The Soviet war memorial in Tallinn's Maarjamäe is crumbling and needs attention. As Russian media are gearing up to turn the matter into their next Estonian scandal, Prime Minister Jüri Ratas stressed on Thursday that the memorial won't be torn down.
A comment by Justice Minister Urmas Reinsalu (IRL) this month hinted that as the memorial isn't on any of Estonia's heritage protection lists, it could hypothetically be torn down, provided architectural historians don't have an issue with such a step.
Reinsalu's comment was immediately followed by a statement of architectural historian Karin Paulus, who said that the memorial should be maintained as one of Estonia's very few examples of modern-time landscape architecture.
Nevertheless, the Russian media have already begun their game of Chinese whispers. As the story made its rounds earlier this week, headlines quickly moved on from Reinsalu's mere comment to a supposed government decision to have the memorial razed, including imagery that shows a gaping hole in the ground, which in fact is a construction site right next to the memorial.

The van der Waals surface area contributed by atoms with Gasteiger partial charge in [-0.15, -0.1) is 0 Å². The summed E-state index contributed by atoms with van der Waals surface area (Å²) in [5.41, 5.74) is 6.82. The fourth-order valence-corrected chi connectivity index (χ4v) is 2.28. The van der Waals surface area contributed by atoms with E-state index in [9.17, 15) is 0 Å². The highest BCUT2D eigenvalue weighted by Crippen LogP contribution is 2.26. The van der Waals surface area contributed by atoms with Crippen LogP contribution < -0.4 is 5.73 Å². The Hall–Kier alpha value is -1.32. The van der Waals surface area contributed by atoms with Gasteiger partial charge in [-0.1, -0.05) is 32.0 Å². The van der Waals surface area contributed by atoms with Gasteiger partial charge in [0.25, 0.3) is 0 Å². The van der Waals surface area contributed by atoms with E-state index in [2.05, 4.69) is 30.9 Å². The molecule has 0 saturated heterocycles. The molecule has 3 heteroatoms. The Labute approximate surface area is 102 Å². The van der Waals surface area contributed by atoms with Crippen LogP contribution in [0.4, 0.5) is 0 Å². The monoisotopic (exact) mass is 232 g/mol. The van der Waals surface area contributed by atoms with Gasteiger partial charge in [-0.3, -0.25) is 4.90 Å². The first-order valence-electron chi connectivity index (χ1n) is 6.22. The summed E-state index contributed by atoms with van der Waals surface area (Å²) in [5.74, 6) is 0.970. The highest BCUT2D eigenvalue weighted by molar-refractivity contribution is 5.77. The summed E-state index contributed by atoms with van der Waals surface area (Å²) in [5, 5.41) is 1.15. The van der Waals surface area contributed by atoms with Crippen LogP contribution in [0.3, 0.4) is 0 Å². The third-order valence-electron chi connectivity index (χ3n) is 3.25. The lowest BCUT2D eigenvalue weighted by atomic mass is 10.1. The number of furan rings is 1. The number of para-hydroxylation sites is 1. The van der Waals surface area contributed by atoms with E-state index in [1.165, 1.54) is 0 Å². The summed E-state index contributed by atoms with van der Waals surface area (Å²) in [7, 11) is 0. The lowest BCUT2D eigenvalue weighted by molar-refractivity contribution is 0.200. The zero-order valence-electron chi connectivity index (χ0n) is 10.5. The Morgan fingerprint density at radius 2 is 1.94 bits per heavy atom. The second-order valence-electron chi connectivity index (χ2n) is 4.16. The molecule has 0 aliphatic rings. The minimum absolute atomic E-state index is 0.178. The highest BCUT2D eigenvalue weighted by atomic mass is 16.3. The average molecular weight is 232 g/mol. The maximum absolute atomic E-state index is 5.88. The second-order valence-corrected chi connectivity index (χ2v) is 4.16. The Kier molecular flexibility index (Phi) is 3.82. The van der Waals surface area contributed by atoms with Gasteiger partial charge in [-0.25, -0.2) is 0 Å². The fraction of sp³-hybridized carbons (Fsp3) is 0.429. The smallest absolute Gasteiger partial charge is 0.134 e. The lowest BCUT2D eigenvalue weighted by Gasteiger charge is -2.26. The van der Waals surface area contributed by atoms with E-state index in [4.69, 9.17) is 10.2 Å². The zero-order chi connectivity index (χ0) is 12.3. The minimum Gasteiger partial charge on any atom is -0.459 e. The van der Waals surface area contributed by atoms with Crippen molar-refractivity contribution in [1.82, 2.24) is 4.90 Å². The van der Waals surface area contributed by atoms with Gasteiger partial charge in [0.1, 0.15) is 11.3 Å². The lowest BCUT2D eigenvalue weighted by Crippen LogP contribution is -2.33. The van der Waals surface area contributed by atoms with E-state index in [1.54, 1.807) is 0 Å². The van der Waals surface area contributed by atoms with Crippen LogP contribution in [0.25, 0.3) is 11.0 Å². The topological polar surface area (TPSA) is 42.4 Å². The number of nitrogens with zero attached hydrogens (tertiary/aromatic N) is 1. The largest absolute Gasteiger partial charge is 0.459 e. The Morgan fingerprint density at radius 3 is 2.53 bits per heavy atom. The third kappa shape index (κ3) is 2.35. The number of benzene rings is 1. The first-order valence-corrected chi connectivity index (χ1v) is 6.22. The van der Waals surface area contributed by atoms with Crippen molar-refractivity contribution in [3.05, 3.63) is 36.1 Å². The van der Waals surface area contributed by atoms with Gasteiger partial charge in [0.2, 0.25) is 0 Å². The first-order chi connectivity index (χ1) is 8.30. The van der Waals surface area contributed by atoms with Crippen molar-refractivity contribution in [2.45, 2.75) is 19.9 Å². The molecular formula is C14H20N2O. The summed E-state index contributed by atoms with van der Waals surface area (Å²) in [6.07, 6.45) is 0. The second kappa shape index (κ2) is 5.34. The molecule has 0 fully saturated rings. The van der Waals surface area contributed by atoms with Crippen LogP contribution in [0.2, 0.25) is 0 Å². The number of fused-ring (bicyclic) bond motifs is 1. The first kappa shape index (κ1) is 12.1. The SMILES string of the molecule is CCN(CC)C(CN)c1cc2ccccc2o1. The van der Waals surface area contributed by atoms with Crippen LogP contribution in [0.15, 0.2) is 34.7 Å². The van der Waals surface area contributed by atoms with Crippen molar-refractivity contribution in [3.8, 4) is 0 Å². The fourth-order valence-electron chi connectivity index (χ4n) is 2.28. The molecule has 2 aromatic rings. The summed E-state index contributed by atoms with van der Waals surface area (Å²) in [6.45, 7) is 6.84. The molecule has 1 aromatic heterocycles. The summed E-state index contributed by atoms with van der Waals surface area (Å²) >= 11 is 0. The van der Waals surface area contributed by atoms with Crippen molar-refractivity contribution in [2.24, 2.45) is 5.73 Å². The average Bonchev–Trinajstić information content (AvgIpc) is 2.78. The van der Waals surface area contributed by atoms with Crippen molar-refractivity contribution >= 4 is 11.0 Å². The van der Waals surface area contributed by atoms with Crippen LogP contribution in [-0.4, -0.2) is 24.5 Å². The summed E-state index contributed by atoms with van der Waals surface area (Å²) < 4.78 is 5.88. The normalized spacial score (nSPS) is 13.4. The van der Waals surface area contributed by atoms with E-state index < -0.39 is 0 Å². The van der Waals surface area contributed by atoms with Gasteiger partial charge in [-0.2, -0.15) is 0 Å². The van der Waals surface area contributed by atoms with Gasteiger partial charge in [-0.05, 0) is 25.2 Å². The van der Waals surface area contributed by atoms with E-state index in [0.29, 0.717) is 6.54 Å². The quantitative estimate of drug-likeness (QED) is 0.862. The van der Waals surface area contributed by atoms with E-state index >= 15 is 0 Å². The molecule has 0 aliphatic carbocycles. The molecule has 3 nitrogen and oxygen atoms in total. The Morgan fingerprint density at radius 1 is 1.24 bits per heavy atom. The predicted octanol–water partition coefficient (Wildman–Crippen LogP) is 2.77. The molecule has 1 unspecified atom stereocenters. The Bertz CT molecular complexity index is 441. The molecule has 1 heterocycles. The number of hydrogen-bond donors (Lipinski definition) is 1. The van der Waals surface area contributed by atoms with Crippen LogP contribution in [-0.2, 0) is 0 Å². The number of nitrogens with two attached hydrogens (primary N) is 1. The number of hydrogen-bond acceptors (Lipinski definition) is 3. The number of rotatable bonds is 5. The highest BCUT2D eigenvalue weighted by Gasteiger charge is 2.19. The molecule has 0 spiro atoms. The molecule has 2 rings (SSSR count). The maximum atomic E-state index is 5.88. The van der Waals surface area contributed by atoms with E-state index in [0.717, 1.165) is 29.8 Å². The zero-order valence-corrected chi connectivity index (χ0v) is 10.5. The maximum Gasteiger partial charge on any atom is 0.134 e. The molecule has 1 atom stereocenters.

Prime Minister Jüri Ratas (Center) said on Thursday that a much better idea would be to turn the area, which beyond the memorial also includes the Maarjamäe History Center, a German war cemetery, and soon also a memorial to the victims of communism, into a memorial complex, to be discussed with the war memorial's original architechts.
"Nothing is going to be torn down, certainly not. The object needs conservation and additional investments, of course. It needs to be fixed up," the prime minister added.
Editor: Dario Cavegn